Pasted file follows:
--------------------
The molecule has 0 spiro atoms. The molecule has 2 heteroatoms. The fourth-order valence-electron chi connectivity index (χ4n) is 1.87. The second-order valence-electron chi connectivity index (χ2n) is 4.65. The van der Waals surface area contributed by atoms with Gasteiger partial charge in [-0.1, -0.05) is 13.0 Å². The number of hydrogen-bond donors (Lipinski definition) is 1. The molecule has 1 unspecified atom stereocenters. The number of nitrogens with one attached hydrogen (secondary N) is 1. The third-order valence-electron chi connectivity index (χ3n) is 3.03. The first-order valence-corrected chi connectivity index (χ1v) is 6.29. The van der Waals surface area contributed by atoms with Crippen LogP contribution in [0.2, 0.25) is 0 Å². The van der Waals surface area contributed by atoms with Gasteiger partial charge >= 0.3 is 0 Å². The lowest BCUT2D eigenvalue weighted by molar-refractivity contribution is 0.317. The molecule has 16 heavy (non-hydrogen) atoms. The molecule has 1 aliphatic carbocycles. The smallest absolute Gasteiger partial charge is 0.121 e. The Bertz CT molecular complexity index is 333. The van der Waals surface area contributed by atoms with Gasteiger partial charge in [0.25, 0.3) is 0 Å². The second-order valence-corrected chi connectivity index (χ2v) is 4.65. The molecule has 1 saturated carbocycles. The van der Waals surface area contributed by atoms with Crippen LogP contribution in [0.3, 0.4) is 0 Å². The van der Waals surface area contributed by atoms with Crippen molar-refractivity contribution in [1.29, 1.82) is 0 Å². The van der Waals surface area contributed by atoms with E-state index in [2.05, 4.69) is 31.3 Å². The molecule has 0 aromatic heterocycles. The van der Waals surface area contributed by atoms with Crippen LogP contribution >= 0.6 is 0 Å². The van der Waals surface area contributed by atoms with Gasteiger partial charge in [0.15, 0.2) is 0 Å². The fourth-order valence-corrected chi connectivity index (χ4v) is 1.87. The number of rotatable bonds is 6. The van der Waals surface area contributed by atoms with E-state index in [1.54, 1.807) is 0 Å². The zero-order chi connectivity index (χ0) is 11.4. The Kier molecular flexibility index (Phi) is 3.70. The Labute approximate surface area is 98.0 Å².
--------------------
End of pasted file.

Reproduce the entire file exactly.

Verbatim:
The molecule has 0 spiro atoms. The molecule has 2 heteroatoms. The fourth-order valence-electron chi connectivity index (χ4n) is 1.87. The second-order valence-electron chi connectivity index (χ2n) is 4.65. The van der Waals surface area contributed by atoms with Gasteiger partial charge in [-0.1, -0.05) is 13.0 Å². The number of hydrogen-bond donors (Lipinski definition) is 1. The molecule has 1 unspecified atom stereocenters. The number of nitrogens with one attached hydrogen (secondary N) is 1. The third-order valence-electron chi connectivity index (χ3n) is 3.03. The first-order valence-corrected chi connectivity index (χ1v) is 6.29. The van der Waals surface area contributed by atoms with Crippen LogP contribution in [0.2, 0.25) is 0 Å². The van der Waals surface area contributed by atoms with Gasteiger partial charge >= 0.3 is 0 Å². The lowest BCUT2D eigenvalue weighted by molar-refractivity contribution is 0.317. The molecule has 16 heavy (non-hydrogen) atoms. The molecule has 1 aliphatic carbocycles. The smallest absolute Gasteiger partial charge is 0.121 e. The Bertz CT molecular complexity index is 333. The van der Waals surface area contributed by atoms with Gasteiger partial charge in [0.25, 0.3) is 0 Å². The second-order valence-corrected chi connectivity index (χ2v) is 4.65. The molecule has 1 saturated carbocycles. The van der Waals surface area contributed by atoms with Crippen LogP contribution in [0.3, 0.4) is 0 Å². The van der Waals surface area contributed by atoms with Crippen molar-refractivity contribution in [1.29, 1.82) is 0 Å². The van der Waals surface area contributed by atoms with E-state index in [2.05, 4.69) is 31.3 Å². The molecule has 0 aromatic heterocycles. The van der Waals surface area contributed by atoms with Crippen LogP contribution >= 0.6 is 0 Å². The van der Waals surface area contributed by atoms with Gasteiger partial charge in [0.15, 0.2) is 0 Å². The fourth-order valence-corrected chi connectivity index (χ4v) is 1.87. The number of rotatable bonds is 6. The van der Waals surface area contributed by atoms with E-state index in [1.54, 1.807) is 0 Å². The zero-order chi connectivity index (χ0) is 11.4. The Kier molecular flexibility index (Phi) is 3.70. The Labute approximate surface area is 98.0 Å².